Auto-enrolment is sweeping the nation. By Summer 2017, every employer will need to have arranged and be contributing towards a workplace pension scheme – and to register their arrangements with the Pensions Regulator.
With one in seven retirees leaving work without any form of personal pension, the initiative – in principle – undoubtedly shows proactivity on behalf of the government. But with such a monumental change to our pensions system now fast approaching, KPMG Small Business Accounting poses the key question: has enough been done to prepare small businesses for the big switch?
Unprepared for auto-enrolment
The evidence would suggest not. More than a quarter (27%) of the UK’s SMEs are yet to even begin the process of finding a provider. Add that to the fact that the process takes, on average, over three months to complete and costs small businesses around £9,000 to implement, and it’s safe to say that a number of companies will be facing a mad dash in the run up to deadline day. In fact, my experience is that most employers wished they’d started the planning process a lot earlier.
The deadline for businesses with 30 to 39 members to comply with AE was on 1 October 2015, while for businesses with fewer than 30 members of staff , staging is staggered over years, starting from June 2015, depending on the last two characters in their PAYE reference number.
Do I have to register for AE?
It might seem tempting, especially for microbusinesses with only a handful of employees, to simply ignore the auto-enrolment deadlines – but do this at your peril. Non-compliance by an employer with a PAYE scheme of between five and 49 people could risk fines of up to £500/day! So far, the Pensions Regulator has confirmed that they have fined around 600 employers for non-compliance.
Aside from the costly penalties, there are a number of reasons why pension reform is urgently needed – in fact; some have argued the new legislation might not go far enough. People are living longer, which as well as putting pressure on public services, is extending the time period that we are reliant on our savings and pension funds. From that perspective it’s no surprise that some think tanks are suggesting the UK target of 8% for pension contributions is not high enough.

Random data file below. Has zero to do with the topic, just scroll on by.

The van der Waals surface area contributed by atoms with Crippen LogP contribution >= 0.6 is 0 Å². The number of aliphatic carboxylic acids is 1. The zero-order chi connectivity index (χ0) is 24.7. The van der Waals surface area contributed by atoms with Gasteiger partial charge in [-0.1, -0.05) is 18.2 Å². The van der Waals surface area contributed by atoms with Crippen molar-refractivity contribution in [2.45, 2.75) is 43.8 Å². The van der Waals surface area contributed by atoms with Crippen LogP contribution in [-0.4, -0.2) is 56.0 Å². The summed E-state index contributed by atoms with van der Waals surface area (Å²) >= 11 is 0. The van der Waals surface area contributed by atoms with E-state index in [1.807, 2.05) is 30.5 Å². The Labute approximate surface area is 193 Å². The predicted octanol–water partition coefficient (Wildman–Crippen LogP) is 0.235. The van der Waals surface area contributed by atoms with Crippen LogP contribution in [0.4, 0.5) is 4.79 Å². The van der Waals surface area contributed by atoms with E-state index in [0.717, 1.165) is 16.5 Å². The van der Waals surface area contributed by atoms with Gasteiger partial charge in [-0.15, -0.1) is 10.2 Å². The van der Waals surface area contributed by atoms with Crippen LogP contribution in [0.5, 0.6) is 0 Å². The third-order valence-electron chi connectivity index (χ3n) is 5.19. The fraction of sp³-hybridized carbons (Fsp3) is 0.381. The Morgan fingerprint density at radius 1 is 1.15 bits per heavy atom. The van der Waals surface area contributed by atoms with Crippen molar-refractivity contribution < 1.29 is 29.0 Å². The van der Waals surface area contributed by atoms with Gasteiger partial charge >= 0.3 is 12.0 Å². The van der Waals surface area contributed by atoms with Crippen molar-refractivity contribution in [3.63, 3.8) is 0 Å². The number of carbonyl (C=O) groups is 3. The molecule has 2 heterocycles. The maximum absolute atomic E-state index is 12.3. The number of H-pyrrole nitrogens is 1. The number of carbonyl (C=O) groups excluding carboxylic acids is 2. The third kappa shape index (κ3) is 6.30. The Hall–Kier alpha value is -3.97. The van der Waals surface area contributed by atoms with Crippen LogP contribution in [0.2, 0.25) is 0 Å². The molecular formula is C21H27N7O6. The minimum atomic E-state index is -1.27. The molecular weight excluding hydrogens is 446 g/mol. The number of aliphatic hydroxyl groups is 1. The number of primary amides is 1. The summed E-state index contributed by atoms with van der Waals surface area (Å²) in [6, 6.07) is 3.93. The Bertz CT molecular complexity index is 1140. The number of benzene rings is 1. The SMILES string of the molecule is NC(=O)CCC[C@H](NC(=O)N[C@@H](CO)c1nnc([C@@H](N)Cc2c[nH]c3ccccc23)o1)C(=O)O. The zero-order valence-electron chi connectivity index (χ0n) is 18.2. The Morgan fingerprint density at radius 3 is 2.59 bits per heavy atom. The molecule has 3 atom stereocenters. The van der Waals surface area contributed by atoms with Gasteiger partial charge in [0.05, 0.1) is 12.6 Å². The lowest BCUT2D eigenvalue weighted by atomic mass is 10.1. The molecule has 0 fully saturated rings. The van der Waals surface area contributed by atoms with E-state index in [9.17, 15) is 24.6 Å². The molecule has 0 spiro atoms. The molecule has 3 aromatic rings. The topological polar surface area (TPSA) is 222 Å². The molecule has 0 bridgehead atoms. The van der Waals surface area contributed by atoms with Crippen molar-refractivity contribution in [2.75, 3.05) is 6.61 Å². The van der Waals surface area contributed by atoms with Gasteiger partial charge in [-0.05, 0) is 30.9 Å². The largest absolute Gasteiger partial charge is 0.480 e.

Yes, that means you too!
The government requires even the smallest of businesses to eventually sign up. So if you hire a nanny or a small team of part-time staff, you will need to enrol.
While the reforms are necessary, there is undoubtedly more that could be done to help prepare businesses, especially those who may be unaware of the necessity of enrolment. Failing to do so could result in more people working illegally, not paying tax and not putting enough aside for retirement. A more integrated approach across government and the business community would surely ease concerns.
How can I get everything sorted in time?
Businesses have an ongoing responsibility to stay compliant, adding and removing joiners and leavers, as well as assessing employees as their rates of pay change and dealing with opt-outs which poses a significant challenge in itself.
Fortunately, registering with a pensions provider and completing the above tasks will keep you compliant, legal and most importantly, provide your staff with secure savings for retirement.
However, this will undoubtedly require time and resource, which we at KPMG Small Business Accounting understand could be better spent growing your business.
KPMG Small Business Accounting can help businesses get on top of their auto enrolment programme. We can provide advice on how to deal with auto-enrolment including helping you to choose a provider, advising you on the new requirements and preparing you for the ongoing systems and communications challenge.
Many employers believe that their payroll provider will deal with the requirements. Whilst they may be able to provide support, the duty to comply remains an employer one so it is important to start planning now.
We’ll also run your payroll and make sure it meets HMRC standards for real-time information (RTI).
That includes calculating PAYE and NI liabilities, sorting out holiday pay and dealing with maternity and paternity leave. We’ll also agree a payroll schedule with you and give you a draft calculation to check three days before payday.
It’s that simple.
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